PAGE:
Tuesday, August 24, 2010

Kat's Top TIFF Picks

Not to be outdone by Jeff, here is my list of most anticipated TIFF 2010 titles. I tried very hard to whittle it down to only ten, with five honourable mentions, listed below, all of which overlap with Jeff's list anyway.

A Horrible Way to Die
Adam Wingard | USA
Ever since Jeff brought Wingard's Pop Skull to Toronto's Over the Top Fest a few years back, I have been curious about what he'd do next. This story of a serial killer who escapes from prison and a woman whose past is slowly catching up with her sounds intriguing and clever. Penned by Simon Barrett, who was last at TIFF with 2004's Dead Birds.

The Butcher, The Chef and The Swordsman
Dao Jian Xiao | Hong Kong, China
The first film in Midnight Madness from mainland China is about a kitchen cleaver forged out of the swords of the world's top martial artists. If it really is like Ashes of Time meets God of Cookery meets Tampopo, then I can't wait to go for 2:00am food in Chinatown after the screening.

Cave of Forgotten Dreams
Werner Herzog | USA
Herzog. 3D. Some 3000 year old cave paintings. It sounds too good to be true, doesn't it?

Denis Côté | Canada
Last year Denis Côté delivered Canada's most fascinating film of the year with the strange and compelling documentary-ish Carcasses. This year, he returns with something the TIFF guide refers to as 'accessible' - a portrait of a single dad in rural Quebec who has a deep love of curling. Perfect.

Cirkus Columbia
Danis Tanović | Bosnia & Herzegovina
I thought 2001's No Man's Land was just about the best film ever made about the disintegration of my homeland. Tanović has been making a name for himself outside of Bosnia since, with films like L'Enfer and Triage. Now he's actually back in the old country for the first time since his '01 Oscar winner. I can't wait.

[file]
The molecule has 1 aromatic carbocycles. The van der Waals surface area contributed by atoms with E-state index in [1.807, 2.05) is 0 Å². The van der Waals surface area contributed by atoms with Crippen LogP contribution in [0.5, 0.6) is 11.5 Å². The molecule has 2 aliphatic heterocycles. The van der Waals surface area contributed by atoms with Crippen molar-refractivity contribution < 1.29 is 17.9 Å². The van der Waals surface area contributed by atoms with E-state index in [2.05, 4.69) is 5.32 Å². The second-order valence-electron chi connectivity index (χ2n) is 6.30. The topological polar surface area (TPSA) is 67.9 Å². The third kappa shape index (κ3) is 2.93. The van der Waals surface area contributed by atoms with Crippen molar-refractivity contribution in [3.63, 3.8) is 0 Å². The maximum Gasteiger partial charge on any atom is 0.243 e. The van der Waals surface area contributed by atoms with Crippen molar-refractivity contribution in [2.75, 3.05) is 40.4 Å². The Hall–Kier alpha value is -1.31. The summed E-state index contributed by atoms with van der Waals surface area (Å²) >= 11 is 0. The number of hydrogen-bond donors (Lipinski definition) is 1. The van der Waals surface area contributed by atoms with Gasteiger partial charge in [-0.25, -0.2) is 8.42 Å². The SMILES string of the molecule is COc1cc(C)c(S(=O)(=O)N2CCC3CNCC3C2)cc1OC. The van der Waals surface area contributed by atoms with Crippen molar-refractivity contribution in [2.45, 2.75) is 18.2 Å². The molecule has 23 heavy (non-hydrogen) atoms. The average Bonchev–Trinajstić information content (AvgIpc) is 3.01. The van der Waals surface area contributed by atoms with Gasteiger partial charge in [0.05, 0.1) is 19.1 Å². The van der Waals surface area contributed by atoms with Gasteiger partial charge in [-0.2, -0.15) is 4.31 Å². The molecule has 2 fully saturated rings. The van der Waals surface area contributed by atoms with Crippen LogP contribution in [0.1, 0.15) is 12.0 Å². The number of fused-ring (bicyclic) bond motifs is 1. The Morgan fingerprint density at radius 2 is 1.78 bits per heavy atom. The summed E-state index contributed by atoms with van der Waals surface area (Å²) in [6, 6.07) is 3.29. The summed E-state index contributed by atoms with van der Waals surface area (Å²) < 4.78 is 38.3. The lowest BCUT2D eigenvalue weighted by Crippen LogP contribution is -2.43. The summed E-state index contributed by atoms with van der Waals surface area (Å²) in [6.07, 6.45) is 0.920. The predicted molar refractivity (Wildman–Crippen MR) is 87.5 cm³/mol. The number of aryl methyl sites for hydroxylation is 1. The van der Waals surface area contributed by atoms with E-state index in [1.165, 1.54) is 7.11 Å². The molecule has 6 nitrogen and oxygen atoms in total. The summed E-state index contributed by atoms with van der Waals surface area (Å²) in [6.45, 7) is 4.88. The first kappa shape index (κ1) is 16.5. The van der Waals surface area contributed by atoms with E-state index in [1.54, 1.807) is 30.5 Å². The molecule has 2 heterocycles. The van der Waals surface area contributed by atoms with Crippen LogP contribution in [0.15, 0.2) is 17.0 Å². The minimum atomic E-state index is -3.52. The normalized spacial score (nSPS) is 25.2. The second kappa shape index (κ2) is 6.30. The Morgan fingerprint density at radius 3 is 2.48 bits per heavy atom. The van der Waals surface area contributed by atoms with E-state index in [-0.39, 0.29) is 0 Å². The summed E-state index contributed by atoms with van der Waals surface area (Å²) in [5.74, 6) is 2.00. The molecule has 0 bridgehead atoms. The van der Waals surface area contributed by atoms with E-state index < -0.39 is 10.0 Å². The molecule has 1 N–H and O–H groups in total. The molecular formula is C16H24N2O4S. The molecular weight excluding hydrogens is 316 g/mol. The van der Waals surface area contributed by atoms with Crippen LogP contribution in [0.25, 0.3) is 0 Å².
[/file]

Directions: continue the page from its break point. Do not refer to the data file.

Erotic Man
Jørgen Leth | Denmark
Remember The Five Obstructions, that amazing documentary in which Lars von Trier tries to make his mentor/idol make a shitty film by imposing absurd obstructions onto him, only to be frustrated every time by the master's ability to create something wonderful? Well, the master is back with a feature that's touted in the TIFF guide as his "most radical and personal work", an exploration of aging, loss and of course, sex.

Our Day Will Come
Romain Gavras | France
The image in the programme book has a bald-headed Vincent Cassel surrounded by glum looking redheaded children. I don't need much more than this to be convinced to see this "hallucinatory quest for a land of imagined freedom", to be honest. Plus, I've heard a rumour that it's considerably weirder and not at all the video Gavras directed for M.I.A., which features redheads being persecuted and blown up for ten minutes. This fact piques my interest further.

Red Nights
Julien Carbon, Laurent Courtiaud | Hong Kong, China, France
First time directors make it to Midnight Madness with a "pulpy, fetishistic thriller" that's centred around the hunt for a valuable artifact and the staging of a Peking Opera, The Jade Executioner. Giallo-meets-espionage written by the French and taking place in Hong Kong.